Ashcroft vs. the Scam Artists
Wednesday, August 25, 2004; 8:47 AM
"School's Out" might be the digital download of choice for students showing up for the fall semester. After all, nothing else could make them yearn so much for winter break. But unlike last year, many of them won't have to search for a free, pirated copy on the Internet. More schools than ever are striking deals with Napster and other paid online music services to offer digital songs to students at a steep discount or even for free, according to a new report released by the recording industry and a group of higher learning institutions.
Or "Campuses Nix XP Fix," if you will. After making such a big splash with the Windows XP Service Pack 2 update, Microsoft Corp. is discovering that some of the IT administrators holed up in academia's hallowed halls aren't so hell-bent on getting students to automatically download the big fix. Several colleges and universities have determined that thousands of students returning to school, plugging in XP computers into the school network and automatically downloading the large security upgrade could turn those networks into electronic versions of the La Brea tar pits. Not only that, some colleges and universities will temporarily block their students' computers from automatically downloading SP2 until they are sure that it won't interfere with their own online security platforms.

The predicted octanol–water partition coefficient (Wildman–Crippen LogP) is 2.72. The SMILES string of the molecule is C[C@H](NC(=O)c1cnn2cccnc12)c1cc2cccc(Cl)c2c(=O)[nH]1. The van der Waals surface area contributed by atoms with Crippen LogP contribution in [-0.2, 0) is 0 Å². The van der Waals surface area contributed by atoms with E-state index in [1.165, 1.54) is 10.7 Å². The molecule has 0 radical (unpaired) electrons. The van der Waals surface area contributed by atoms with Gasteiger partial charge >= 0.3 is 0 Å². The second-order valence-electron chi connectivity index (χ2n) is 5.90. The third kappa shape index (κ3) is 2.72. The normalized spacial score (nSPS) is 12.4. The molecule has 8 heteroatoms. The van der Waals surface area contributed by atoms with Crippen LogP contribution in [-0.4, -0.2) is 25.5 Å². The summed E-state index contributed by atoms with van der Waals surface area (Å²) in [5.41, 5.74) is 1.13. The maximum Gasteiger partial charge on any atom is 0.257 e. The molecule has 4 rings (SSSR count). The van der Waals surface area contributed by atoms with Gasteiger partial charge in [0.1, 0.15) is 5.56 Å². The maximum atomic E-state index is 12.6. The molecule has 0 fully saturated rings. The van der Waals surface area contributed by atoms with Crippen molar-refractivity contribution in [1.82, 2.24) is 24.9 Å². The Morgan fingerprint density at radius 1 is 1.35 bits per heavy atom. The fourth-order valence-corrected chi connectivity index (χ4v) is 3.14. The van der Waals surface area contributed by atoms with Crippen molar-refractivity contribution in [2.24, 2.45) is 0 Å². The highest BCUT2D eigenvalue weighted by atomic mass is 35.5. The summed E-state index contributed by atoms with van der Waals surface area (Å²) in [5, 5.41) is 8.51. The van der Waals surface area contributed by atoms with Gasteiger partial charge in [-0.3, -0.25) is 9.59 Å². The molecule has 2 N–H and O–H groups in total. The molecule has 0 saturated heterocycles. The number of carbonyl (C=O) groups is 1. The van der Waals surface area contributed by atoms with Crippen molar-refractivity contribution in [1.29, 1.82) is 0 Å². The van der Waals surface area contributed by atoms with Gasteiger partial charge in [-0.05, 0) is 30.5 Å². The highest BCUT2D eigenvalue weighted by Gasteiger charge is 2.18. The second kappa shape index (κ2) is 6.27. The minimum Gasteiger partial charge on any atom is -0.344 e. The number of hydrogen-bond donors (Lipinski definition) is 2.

The Post today profiled Linda Lamone, the embattled chairwoman of Maryland's State Board of Elections and one of the nation's staunchest supporters of electronic voting technology. Lamone has come under fire from activists and computer scientists who claim that touchscreen e-voting machines are subject to fraud, manipulation and error, and that attention has only increased as the November presidential election approaches. While not the only elections official who has been forced to deal with the controversy generated by e-voting machines, she certainly is one of the most well known and has become (almost literally) a lightning rod for critics who argue that e-voting machines should be outfitted so they can yield a voter-verified paper trail.